There is an abundance of initiatives helping to ensure that young citizens-in-the-making go on to a future beneficial for all living things. To help identify some of the exciting avenues that are opening up, here is a table with nine facets of education, and some critical thinking prompts, that could typify what forward-thinkers have been endeavouring to bring to fruition:
Although the government would argue differently, those of us on the education front-line know that there has been a sustained and systematic marginalisation of creative arts subjects in Secondary schools. The introduction of the EBacc in 2010 forced school leaders to focus their diminishing budgets on the subjects that the then minister for education deemed worthy. According to the 2015 Warwick Commission report this has, in part, contributed to a 50% drop in GCSE numbers for Design and Technology.
Over the years, several studies have revealed the benefit - even necessity - of spending time outdoors and when the great outdoors is combined with education, it can have vast benefits. Learning outside can help provide a holistic approach towards learning with immense academic, social and emotional benefits for students. Although most children go on school trips several times a year, they don’t often get the opportunity to enjoy nature as part of their school day, which means they could be missing out on opportunities to excel both academically and socially.
Having taught now since 2008, and having been a subject lead since 2010, I have seen through a fair share of changes to the History curriculum. When I first arrived, my school was teaching a traditional KS3 system (think Romans, 1066 and all that, Medieval life in Year 7) before a GCSE and A-Level that bore no link or pathway to the GCSE. Since then, “what sort of curriculum?” has become a key part of the historical debate.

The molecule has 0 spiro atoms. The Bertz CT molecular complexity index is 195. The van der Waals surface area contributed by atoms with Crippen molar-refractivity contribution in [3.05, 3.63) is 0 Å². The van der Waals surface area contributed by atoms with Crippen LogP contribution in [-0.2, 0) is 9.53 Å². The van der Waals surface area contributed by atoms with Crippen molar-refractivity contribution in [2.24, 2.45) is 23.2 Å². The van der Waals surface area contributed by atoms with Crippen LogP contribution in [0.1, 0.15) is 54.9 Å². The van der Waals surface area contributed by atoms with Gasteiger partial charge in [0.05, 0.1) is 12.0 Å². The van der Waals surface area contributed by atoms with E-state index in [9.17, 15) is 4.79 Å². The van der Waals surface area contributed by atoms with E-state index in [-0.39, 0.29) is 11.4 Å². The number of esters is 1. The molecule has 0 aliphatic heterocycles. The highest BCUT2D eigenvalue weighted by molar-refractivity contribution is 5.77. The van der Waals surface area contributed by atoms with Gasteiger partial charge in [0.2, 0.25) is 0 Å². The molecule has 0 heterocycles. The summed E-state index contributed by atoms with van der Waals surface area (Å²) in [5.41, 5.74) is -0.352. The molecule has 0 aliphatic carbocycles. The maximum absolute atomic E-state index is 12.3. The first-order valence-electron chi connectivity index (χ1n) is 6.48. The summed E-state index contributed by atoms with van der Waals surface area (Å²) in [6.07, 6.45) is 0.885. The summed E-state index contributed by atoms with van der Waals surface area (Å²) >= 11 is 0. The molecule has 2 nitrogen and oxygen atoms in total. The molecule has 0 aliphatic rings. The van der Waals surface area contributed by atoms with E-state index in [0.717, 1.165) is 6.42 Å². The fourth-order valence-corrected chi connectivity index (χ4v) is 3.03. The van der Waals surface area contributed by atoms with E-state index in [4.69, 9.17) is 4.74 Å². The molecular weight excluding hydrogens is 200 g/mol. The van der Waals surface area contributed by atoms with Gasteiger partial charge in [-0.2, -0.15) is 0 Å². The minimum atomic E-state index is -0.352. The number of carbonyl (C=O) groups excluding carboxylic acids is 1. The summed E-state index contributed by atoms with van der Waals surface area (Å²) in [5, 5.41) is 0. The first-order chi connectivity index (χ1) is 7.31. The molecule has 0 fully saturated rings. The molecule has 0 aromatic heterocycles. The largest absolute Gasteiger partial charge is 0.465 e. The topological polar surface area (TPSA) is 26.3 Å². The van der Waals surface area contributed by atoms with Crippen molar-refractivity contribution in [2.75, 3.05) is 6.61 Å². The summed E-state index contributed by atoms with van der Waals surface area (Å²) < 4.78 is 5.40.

As Khurshid Khan, managing director of Britannica Digital Learning UK, put it: “Engendering a love of learning through expanded content, personal research and creative approaches will lead learners into an appreciation of education beyond the strive for certification.” If you’re keen to accelerate creativity in your school, the new Innovate My School Guide is a must. Here are five educators working to make ingenuity a part of everyday teaching and learning…
Want to know how to make the most of this school year? In the new Innovate My School Guide, three prominent educators share their tips for success...
When the English GCSE exam was described as ‘not fit for purpose’ four years ago by then education secretary Michael Gove, a widespread concern about GCSEs was reported by the national press. In fact, many educators already believed that traditional GCSEs were dull and insufficiently challenging, and a few independent schools had been developing their own Middle Years curricula and examinations, including Bedales, Malvern College and Sevenoaks School.
I wholeheartedly agree with her majesty’s chief inspector of schools. That’s a sentence I never believed I would write. When, however, Amanda Spielman expressed the view that Primary schools who scrap most of the curriculum in Year 6 to focus just on English and maths could be accused of “putting the interests of schools ahead of the interests of the children in them”, it is difficult to see how any education professional could disagree.
Dekko Comics is an organisation who combine entertainment and education through comic stories, thus helping those who feel intimidated by the current systems and left disinterested in the learning process. With a roster of vibrant and engaging characters, Dekko Comics have proven popular, with both children and adults finding them a great way to engage with the lessons being taught.